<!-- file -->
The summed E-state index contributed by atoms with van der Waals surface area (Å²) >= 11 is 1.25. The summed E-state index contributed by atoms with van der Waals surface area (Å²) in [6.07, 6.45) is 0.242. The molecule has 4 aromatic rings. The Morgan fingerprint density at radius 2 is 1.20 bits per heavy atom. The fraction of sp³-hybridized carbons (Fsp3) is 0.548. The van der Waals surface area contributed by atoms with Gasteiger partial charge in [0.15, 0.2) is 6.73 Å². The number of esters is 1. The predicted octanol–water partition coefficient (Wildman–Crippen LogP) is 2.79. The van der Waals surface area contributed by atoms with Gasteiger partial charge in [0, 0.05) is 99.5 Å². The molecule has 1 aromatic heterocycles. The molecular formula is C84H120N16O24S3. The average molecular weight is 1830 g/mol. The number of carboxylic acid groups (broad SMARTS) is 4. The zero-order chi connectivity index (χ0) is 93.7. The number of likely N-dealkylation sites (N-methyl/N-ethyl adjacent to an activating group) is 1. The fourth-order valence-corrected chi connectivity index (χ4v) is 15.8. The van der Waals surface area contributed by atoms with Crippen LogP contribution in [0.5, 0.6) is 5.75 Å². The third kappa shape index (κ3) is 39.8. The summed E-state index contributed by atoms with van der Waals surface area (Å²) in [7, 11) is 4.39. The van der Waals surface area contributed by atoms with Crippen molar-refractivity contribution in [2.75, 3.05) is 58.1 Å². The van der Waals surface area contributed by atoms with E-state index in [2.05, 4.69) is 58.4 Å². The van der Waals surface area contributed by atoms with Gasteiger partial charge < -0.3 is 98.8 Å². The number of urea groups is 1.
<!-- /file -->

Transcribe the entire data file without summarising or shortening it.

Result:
The summed E-state index contributed by atoms with van der Waals surface area (Å²) >= 11 is 1.25. The summed E-state index contributed by atoms with van der Waals surface area (Å²) in [6.07, 6.45) is 0.242. The molecule has 4 aromatic rings. The Morgan fingerprint density at radius 2 is 1.20 bits per heavy atom. The fraction of sp³-hybridized carbons (Fsp3) is 0.548. The van der Waals surface area contributed by atoms with Gasteiger partial charge in [0.15, 0.2) is 6.73 Å². The number of esters is 1. The predicted octanol–water partition coefficient (Wildman–Crippen LogP) is 2.79. The van der Waals surface area contributed by atoms with Gasteiger partial charge in [0, 0.05) is 99.5 Å². The molecule has 1 aromatic heterocycles. The molecular formula is C84H120N16O24S3. The average molecular weight is 1830 g/mol. The number of carboxylic acid groups (broad SMARTS) is 4. The zero-order chi connectivity index (χ0) is 93.7. The number of likely N-dealkylation sites (N-methyl/N-ethyl adjacent to an activating group) is 1. The fourth-order valence-corrected chi connectivity index (χ4v) is 15.8. The van der Waals surface area contributed by atoms with Crippen LogP contribution in [0.5, 0.6) is 5.75 Å². The third kappa shape index (κ3) is 39.8. The summed E-state index contributed by atoms with van der Waals surface area (Å²) in [7, 11) is 4.39. The van der Waals surface area contributed by atoms with Crippen molar-refractivity contribution in [2.75, 3.05) is 58.1 Å². The van der Waals surface area contributed by atoms with E-state index in [2.05, 4.69) is 58.4 Å². The van der Waals surface area contributed by atoms with Gasteiger partial charge < -0.3 is 98.8 Å². The number of urea groups is 1.